Since seeing King Kong a couple of weeks ago, I’ve been wanting to articulate precisely what it was about it that I liked so much.
1. Eye candy: has to be number one, no matter how shallow that makes me sound. It had some of the most beautiful shots I’ve ever seen. The sheer beauty of the cinematography, the colour, the light and the actors swept me away
2. Naomi Watts: One of my favourite actresses. I don’t usually respond to petite blondes (who knows what crazy prejudice this is but they just give me the blahs!) but Naomi is the exception. She has an amazingly luminous quality that Jackson uses to huge success in this piece. She’s incredibly emotionally open as an actress, and is one of those rare people who does bruised and broken well, but is also very serious and disciplined in her acting, so she’s the perfect choice for Ann Darrow, managing to capture both the artificial 1930s acting style and a soul-exposing sensitivity. (Just check the icon! Isn’t she the prettiest thing ever?)
3. Adrien Brody: There’s all-round great casting in this movie but Adrien was the standout for me after Naomi. The scripting is sparse and the movie depends a lot more on visual communication than dialogue, so Brody’s perfectly delivered ‘it’s in the subtext’ line really resonates. His subtle chemistry with Naomi is well-handled, shadowed by her relationship with Kong. And hey, I’m a sucker for unassuming self-effacing heroes, especially ones with his charm!
4. Period and set design: ok, so items 2-4 count as eye candy too. But I absolutely adored the period New York scenes and the ship scenes. Jack as caged writer! Ann and her looking-glass! The total cheese of the skating scene!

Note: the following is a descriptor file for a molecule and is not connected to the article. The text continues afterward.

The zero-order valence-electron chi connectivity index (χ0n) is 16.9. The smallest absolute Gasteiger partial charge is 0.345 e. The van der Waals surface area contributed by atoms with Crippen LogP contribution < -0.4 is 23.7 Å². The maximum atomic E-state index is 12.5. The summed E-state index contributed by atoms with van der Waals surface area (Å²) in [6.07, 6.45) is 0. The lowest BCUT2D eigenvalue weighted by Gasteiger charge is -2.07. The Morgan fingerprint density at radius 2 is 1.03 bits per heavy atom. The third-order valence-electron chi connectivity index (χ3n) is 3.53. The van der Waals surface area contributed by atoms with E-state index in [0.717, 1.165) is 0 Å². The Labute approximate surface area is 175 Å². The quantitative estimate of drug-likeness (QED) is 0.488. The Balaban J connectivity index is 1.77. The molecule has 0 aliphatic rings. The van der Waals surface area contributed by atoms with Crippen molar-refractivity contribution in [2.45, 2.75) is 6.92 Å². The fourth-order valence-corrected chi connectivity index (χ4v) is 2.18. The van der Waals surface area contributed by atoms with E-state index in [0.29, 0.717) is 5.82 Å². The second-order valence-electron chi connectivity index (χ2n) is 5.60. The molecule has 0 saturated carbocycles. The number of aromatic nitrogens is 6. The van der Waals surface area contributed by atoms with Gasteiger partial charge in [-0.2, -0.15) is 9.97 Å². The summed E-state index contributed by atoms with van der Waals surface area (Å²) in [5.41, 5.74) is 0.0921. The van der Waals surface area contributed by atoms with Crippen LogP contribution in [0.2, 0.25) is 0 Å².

5. Beauty, love and tragedy: Much has been written about the politics of King Kong and Jackson doesn’t stray from the original enough to change any of the basic principles. The white male supremacy wins. The ‘beast’ falls in love with the beauty of the invader/conqueror and is exploited for the masses. Beauty and love lose. One hell of a terrible fable. But Jackson imbues the whole film with tragedic power and dark beauty. And there were more subtleties than I expected. Kong is not the only exploited figure. Ann, Jack and the ship’s crew all fall victim to the machinations of Carl Black and in some ways Kong works as a symbol for any oppressed minority turned into spectacle.
6. Thematic work: Apart from the obvious A-plot themes, there were some other lovely threads. The journey to the island references Heart of Darkness and Carl Black is a lovely (and I suspect tongue-in-cheek) character study of the obsessive creator/film director. The loneliness and intransigence of human life are also explored.
Could have lived without the giant insects! But otherwise, much love.